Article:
Kravitz and Pringle focus not just on the blending of the two judges' names, but also on how Scalito works as a diminutive form of Scalia with the suffix -ito. The -ito reading certainly seems to add an extra note of condescension, and it recalls the work of linguistic anthropologist Jane Hill on the use of "mock Spanish" as a means of derogation. Stay tuned to see if a consensus emerges among our political tastemakers, either embracing Scalito or dismissing it as "insulting and juvenile."

[Update #1, 11/1/05: From the conservative side of the spectrum, more complaints about Scalito (courtesy The Drudge Report) — "One outraged Republican strategist claimed, 'If Alito were a liberal there would be no way Democrats and Washington's media elite would use such a ethnically insensitive nickname. Italian-Americans should not have to face these types of derogatory racial slurs in 21st century America.'"]

[Update #2: More from Drudge — "National Italian American Foundation Demands 'Scalito' Apology." Press release from NIAF chairman A. Kenneth Ciongoli here. And from the left, a rebuttal on Daily Kos: "Kenneth Ciongoli: Republican Donor Spreads Lying Smear Against Dems."]

[Update #3: Matthew Continetti of the Weekly Standard also takes offense at Scalito: "The nickname is misleading. The two men may share a vowel at the end of their last name. But, needless to say, they're different people." Link via Nick at the musement park blog, who spoofs a recent statement by Tom DeLay to complain that "we are witnessing the criminalization of wordplay."]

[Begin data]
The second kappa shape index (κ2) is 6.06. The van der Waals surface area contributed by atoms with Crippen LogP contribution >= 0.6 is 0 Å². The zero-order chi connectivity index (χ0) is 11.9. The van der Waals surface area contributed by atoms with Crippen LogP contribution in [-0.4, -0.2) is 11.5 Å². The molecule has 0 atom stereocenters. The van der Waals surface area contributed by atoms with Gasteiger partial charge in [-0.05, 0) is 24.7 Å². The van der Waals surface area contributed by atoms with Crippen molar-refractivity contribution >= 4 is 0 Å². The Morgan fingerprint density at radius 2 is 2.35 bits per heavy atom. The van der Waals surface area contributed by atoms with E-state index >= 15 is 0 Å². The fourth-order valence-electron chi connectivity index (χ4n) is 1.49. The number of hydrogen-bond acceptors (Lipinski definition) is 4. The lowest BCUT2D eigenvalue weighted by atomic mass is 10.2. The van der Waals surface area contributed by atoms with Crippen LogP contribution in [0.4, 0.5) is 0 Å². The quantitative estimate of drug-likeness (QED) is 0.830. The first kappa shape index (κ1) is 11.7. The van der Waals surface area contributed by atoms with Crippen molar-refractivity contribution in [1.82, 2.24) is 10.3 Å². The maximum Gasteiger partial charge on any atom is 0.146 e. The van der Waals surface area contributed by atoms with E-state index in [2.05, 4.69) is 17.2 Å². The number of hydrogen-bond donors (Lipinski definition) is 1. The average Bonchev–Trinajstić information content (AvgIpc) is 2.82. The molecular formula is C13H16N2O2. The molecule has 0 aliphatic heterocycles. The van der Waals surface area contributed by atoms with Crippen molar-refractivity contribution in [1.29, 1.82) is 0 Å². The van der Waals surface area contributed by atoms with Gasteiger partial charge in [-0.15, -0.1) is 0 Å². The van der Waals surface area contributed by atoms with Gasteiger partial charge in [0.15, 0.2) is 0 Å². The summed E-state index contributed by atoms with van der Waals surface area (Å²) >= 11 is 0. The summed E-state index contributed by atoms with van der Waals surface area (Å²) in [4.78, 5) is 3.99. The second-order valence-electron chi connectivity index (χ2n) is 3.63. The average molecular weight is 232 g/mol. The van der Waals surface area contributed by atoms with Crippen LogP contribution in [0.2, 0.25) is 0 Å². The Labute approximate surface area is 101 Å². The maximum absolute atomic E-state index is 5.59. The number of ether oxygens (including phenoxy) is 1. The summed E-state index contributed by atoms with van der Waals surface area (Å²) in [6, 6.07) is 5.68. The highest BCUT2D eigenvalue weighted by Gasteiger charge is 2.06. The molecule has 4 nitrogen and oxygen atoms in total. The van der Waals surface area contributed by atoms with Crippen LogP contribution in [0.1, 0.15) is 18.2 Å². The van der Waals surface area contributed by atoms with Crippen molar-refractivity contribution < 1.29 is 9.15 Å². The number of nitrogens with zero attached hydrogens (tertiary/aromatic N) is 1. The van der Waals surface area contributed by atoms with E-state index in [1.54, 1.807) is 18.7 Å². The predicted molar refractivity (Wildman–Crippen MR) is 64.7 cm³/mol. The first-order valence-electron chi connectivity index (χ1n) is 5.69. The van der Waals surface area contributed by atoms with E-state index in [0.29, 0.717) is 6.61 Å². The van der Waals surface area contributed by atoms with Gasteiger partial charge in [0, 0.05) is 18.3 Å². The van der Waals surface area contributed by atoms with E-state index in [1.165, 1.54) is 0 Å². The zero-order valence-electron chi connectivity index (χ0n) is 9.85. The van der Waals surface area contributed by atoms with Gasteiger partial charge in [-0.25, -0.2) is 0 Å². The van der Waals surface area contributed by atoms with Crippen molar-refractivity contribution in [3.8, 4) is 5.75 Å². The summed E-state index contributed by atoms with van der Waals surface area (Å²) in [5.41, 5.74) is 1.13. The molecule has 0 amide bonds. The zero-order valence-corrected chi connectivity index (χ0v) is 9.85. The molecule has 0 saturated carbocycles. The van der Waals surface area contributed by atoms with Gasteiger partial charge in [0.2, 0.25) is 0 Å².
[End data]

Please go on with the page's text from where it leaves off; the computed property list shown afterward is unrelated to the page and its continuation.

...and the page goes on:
[Update #4: The Scalito nickname dates back to a Dec. 7, 1992 article in the National Law Journal, according to the blog The Buck Stops Here. In the comments section of the blog, Shannon P. Duffy (then a reporter for the Legal Intelligencer), takes credit for coining Scalito. (Link via Wikipedia.)]

[Update #5: A question... does Italian borrow the Spanish diminutive suffix -ito? I'm only familiar with the Italian diminutives -ino, -etto, -ello, and -iano. But I suppose there is graffito, diminutivized from graffio (though it's unclear if this is related to graffiato, past participle of graffiare). Perhaps -ito is an older Italian suffix cognate with the Spanish, with -etto as the Modern Italian equivalent?]

[Final update, 11/2/05: see this post for a roundup of the latest developments.]

Posted by Benjamin Zimmer at November 1, 2005 01:20 AM